The enterprise security world changed forever in March 2020, with almost all enterprises flipping from 90 percent of people and information flow happening inside to 90 percent (or more) happening outside. The implications of this, coupled with sharp increases in cloud and IoT, has forced CISOs to deal with an environment completely different than what they are used to, and what they were trained for.
This change has meant that many long-trusted security tools (especially VPNs and SIEMs) are much less effective and security executives need to find replacements. Or do they? One area where enterprise security executives have routinely under-utilized existing resources is DNS tracking. By leveraging the DNS records that every company already uses, just about every interaction can be tracked, analyzed and, when needed, blocked. DNS doesn’t care whether the dataflow is headed into on-prem (which may or may not exist much longer), the cloud, to a remote site or in between different remote sites. In short, DNS tracking is impervious to the massive change implications of this 90-10 reversal and can deliver far better security than many CISOs realize.
But this goes far beyond Authenticated DHCP. Enterprises in recent years have grown sloppy, partially due to Shadow IT (which does a lot more damage than merely spinning up hidden cloud accounts) and lax enforcement of governance rules. Mobile devices, for example, do not routinely use their enterprise’s corporate directory service. Some enterprises find themselves using multiple DNS from different sources—which undercuts the centralized security that aggressively-used DNS can deliver. Companies need that birds’ eye view of who is accessing what, when and how.
So what is the path to better enterprise security via leveraging DNS, DHCP and IPAM for threat containment and security operations? The biggest initial hurdle is keeping up with the volume of alerts. Although that sounds like a very familiar age-old issue—partially because, well, it is—it is far worse in the era of COVID-19. With this 90-10 flip comes the sobering reality that the number of initially-unrecognized contact attempts is several orders of magnitude higher than they were as recently as February 2020.
This is severely aggravated by the fact that enterprises were forced to rush these remote sites, pushing out sometimes more than 100,000 new remote sites in a few days, instead of the typical month or multiple months. And, yes, this was typically done with no additional budget (and sometimes done with budget cuts). In short, far more of these new dataflow contacts are going to be initially unrecognized. This is why attackers are having a field day, squeezing out as many attacks as they can before enterprise CISOs update their defense strategies to match their new environment. This is where DNS, DHCP and IPAM analysis can make a huge difference.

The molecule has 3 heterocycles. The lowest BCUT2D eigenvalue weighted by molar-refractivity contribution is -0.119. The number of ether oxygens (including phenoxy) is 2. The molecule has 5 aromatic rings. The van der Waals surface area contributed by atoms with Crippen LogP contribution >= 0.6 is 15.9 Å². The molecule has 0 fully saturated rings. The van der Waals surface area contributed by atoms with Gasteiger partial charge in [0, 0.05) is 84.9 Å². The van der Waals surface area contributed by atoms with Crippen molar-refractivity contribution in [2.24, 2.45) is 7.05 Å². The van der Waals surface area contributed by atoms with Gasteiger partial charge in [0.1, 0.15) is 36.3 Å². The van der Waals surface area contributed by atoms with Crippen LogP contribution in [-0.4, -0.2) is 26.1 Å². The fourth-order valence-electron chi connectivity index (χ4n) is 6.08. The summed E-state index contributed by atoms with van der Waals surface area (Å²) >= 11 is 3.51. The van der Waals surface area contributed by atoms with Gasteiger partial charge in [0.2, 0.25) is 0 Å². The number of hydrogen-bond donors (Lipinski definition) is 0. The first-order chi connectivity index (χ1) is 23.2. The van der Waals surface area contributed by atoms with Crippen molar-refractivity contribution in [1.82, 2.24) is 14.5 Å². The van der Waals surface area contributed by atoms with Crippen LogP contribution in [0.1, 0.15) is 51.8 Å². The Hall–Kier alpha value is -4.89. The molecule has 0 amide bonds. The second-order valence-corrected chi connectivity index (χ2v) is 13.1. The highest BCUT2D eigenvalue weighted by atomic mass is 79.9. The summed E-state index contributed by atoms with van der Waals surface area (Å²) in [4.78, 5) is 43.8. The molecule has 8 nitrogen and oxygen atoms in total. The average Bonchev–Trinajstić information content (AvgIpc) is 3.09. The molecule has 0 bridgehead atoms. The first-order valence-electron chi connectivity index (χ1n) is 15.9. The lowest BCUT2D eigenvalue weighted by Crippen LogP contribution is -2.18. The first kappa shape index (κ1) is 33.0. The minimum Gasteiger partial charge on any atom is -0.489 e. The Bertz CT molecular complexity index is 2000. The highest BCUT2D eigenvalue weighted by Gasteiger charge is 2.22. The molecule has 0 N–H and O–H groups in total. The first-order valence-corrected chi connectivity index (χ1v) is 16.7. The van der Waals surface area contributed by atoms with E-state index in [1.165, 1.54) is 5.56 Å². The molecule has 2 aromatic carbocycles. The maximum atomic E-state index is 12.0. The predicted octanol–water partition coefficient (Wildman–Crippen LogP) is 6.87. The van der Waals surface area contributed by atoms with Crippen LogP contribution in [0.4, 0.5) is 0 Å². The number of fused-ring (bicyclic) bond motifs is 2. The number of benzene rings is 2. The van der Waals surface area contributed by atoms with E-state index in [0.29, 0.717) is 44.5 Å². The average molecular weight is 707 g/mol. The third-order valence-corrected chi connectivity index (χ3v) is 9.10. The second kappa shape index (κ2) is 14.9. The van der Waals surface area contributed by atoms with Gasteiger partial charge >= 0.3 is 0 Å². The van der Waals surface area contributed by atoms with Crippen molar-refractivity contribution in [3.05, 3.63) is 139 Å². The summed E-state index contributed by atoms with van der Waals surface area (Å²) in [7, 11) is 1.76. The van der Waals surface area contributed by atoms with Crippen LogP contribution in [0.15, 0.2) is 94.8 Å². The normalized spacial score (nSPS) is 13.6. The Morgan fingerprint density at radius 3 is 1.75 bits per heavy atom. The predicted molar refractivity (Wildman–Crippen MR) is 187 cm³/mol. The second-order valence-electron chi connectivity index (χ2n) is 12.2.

Consider: Some 91 percent of malware relies on DNS as a control plane. Phishing attacks, the prelude to other attacks especially ransomware, may start with email or a text, but it can’t do much damage before encountering DNS. Even D-DOS attacks have to start with DNS and DNS is the ideal data source for anomaly based (zero day) threat detection leveraging machine learning and other forms of AI.
Enterprises already use a wide range of threat feeds, but a properly managed DNS global threat feed can prove to be not only more effective but also far more all-encompassing, both in terms of the extensive and current nature of its data as well as the number of security defenses (network access controls, firewalls, SIEM, APT/malware detection, etc.) it supports and defends.
Without DHCP data, it’s hard to correlate disparate events related to the same device under investigation especially in dynamic environments. Without DNS and DHCP, operations teams struggle to accurately identify compromised machines and have limited visibility into what resources that user has been accessing. And Without public passive DNS and domain registration data, it’s difficult to fully understand the scope of adversaries’ malicious infrastructure and link events.
Remember that there are many attacks that are specifically written to ride DNS and to explicitly sidestep threat intelligence defenses. Those attacks can be thwarted, but only by deeply analyzing DNS data. After increased cloud and remote sites, the biggest change to the security environment is IoT attacks. (Note that there is some overlap here with those new remote sites, as they are specifically opening the door to attacks leveraging consumer-grade IoT that try and travel through the VPN to corporate systems.) DNS is a common denominator for IP-connected IoT devices, which means that profiling based on DNS activity can provide early warnings of IoT-fueled compromise attempts.
As enterprises today are being forced to both do-more-with-less as well as finding new ways to defend against a sharply-different attack surface, re-exploring your DNS capabilities is a highly attractive course.